veep season 6 trailer

What About Actual Political Shows?

Shows about Washington itself struggle to maintain that balance between absurdity and reality — their once-satirical plot points now too close for comfort. While accepting the Emmy for Best Actress this year, Veep star Julia Louis-Dreyfus joked, “Our show started out as political satire, but it now feels more like a sobering documentary.”

Political shows like Veep and House of Cards have lost their punch, if only because Washington itself has become so much like the heightened reality that used to only exist on the small screen.

Like many of the aforementioned shows, Veep expected Hillary Clinton to win on November 8. But unlike those previous series, much of Veep’s story depended on being a counterpart to a Clinton presidency — and now with Trump and his equally absurd staff in the White House, Veep has been defanged.

Veep wanted to be in conversation with a Clinton presidency, but not directly,” Slate posits in its review of the current sixth season of Veep. “Selina would have served as a kind of alt-Hillary, a ball of resentment, confusion, and genuine grievance, relegated to the outskirts of politics, running a corrupt foundation with her walking erection of an ex-husband, turning Veep into a hilariously deflating counterfactual about the Clinton administration.”

House of Cards too, with its cunning but frustratingly incompetent president (Kevin Spacey) and seeming high stakes, now no longer seems quite as extreme now that Trump — whose nebulous ties to Russia and less-nebulous accusations of sexual assault — sits in the Oval Office.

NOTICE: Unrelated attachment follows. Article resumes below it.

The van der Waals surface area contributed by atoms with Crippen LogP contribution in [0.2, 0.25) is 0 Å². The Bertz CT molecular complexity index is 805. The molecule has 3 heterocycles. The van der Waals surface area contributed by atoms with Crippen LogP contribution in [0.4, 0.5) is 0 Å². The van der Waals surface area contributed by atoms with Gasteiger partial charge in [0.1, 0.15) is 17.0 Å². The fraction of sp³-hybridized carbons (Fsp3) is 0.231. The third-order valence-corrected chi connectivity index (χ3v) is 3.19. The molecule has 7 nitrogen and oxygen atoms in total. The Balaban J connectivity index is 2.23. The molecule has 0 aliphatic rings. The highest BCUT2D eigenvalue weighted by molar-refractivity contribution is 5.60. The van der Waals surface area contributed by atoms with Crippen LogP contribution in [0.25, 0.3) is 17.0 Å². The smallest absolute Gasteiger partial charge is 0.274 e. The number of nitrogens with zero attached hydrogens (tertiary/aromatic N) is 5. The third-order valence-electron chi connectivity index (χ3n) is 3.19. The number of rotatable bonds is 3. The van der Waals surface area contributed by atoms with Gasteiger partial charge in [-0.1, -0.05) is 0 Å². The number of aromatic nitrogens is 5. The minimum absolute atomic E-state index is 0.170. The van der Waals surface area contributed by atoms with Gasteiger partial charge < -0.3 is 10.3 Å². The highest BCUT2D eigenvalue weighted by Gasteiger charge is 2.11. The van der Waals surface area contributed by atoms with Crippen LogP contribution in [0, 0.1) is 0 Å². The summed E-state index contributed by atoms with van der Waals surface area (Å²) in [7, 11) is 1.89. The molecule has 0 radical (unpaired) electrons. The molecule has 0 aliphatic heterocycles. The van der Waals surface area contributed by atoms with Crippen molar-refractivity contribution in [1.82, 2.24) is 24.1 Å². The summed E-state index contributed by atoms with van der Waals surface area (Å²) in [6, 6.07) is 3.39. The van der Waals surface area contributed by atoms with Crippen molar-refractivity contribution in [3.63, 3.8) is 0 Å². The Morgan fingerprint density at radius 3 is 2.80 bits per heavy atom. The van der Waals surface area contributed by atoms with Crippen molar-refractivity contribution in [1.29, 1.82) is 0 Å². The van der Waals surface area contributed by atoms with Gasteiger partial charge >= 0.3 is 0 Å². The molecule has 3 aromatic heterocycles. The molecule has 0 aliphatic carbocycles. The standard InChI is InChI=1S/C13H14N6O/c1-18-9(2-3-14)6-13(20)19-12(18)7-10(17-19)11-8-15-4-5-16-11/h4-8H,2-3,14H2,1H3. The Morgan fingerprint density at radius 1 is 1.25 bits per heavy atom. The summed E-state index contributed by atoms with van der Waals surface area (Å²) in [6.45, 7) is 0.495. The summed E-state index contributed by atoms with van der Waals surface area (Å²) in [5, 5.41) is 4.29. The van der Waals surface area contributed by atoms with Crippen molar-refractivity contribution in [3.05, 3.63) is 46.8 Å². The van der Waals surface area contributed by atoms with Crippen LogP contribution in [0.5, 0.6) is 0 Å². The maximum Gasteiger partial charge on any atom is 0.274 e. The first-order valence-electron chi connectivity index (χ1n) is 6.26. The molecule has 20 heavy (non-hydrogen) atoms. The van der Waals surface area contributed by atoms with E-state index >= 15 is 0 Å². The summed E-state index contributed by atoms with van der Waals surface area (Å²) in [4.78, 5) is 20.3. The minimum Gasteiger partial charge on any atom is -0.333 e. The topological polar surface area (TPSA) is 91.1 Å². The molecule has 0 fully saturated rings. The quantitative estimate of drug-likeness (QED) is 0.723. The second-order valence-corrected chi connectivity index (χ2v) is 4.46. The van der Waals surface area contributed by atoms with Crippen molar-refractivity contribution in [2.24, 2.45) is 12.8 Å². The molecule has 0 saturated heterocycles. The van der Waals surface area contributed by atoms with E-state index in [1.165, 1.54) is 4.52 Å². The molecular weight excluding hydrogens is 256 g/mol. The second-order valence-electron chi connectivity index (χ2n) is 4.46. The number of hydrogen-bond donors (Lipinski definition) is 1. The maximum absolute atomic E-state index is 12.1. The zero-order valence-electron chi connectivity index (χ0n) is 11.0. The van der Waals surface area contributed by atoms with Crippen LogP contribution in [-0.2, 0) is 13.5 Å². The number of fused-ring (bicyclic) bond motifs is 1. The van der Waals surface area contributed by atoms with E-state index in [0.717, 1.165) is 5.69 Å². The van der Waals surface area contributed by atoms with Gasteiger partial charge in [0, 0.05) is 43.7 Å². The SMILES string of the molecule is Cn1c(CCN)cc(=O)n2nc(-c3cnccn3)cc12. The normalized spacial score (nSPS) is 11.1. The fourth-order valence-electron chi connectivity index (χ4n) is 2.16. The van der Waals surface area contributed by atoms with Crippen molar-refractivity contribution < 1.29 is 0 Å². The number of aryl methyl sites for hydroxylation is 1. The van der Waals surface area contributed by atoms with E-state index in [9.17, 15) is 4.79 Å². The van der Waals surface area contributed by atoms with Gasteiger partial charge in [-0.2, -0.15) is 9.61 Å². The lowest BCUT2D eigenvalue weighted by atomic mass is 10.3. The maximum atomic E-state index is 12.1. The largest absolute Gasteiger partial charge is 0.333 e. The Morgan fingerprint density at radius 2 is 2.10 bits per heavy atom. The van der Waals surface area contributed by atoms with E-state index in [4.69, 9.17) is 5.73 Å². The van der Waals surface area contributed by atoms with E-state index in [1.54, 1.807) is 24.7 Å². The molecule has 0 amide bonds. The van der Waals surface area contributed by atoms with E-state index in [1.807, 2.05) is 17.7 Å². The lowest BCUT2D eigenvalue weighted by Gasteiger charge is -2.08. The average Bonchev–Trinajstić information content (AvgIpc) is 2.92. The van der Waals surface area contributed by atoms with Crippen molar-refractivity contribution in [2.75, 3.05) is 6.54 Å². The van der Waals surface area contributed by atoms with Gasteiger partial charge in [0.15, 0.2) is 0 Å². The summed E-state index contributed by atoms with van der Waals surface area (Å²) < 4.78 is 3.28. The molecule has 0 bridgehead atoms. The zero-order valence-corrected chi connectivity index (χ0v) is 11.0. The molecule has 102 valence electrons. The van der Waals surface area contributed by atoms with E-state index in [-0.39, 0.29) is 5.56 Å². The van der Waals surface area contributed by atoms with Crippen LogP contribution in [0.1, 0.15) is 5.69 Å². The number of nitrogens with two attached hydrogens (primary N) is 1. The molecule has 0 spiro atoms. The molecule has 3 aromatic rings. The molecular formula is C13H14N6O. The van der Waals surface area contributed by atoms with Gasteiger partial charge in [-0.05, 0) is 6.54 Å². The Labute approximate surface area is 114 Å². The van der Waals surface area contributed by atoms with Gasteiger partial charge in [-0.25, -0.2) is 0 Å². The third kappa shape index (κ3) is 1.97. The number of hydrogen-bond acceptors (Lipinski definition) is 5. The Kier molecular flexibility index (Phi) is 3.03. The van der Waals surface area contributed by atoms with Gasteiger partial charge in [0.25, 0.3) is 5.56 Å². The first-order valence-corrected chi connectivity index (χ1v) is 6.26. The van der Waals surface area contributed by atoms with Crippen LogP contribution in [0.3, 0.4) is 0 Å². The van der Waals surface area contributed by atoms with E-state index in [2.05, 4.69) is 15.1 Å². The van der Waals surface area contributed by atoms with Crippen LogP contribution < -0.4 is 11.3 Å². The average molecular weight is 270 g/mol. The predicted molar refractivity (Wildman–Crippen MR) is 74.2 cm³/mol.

Dear White People trailer

Comedies Are the Best and Most Potent Medicine

Meanwhile, comedies are flourishing in Trump’s America, using their lighthearted tone to unsuspectingly deliver alarming messages about immigration, racial profiling and more. The first to do this was Black-ish, which offered a raw reaction to the historic November election, tying in black Americans’ history of oppression and their expectations for disappointment.

And then there are show like Jane the Virgin, which has consistently addressed issues of illegal immigration but has upped the ante recently; Brooklyn Nine-Nine, which addressed the issue of racial profiling from both the police and victims’ side; and Superstore, which frequently tackles hot-button issues like gun violence, undocumented immigrants, and labor strikes.

Dear White People, originally a farcical satire as a 2014 film, is now a cutting reflection of reality — first sparking protests of “reverse racism” (not a thing) when the show was picked up by Netflix, then using the longer format to better explore campus racism and “safe spaces.” The show kept the film’s witty, light tone up until the fifth episode, which dealt with the everyday danger many young black men have to deal with: a law enforcement officer with a gun. The powerful episode directed by Oscar winner Barry Jenkins (Moonlight), was game-changing, forgoing the show’s own “safe space” of humor and levity for a silent stand-off that echoed the tragic deaths of Tamir Rice or Mike Brown. And it was a story that Dear White People creator Justin Simien had been wanting to tell since he directed the 2014 film. TV gave him another medium and another chance to do that.

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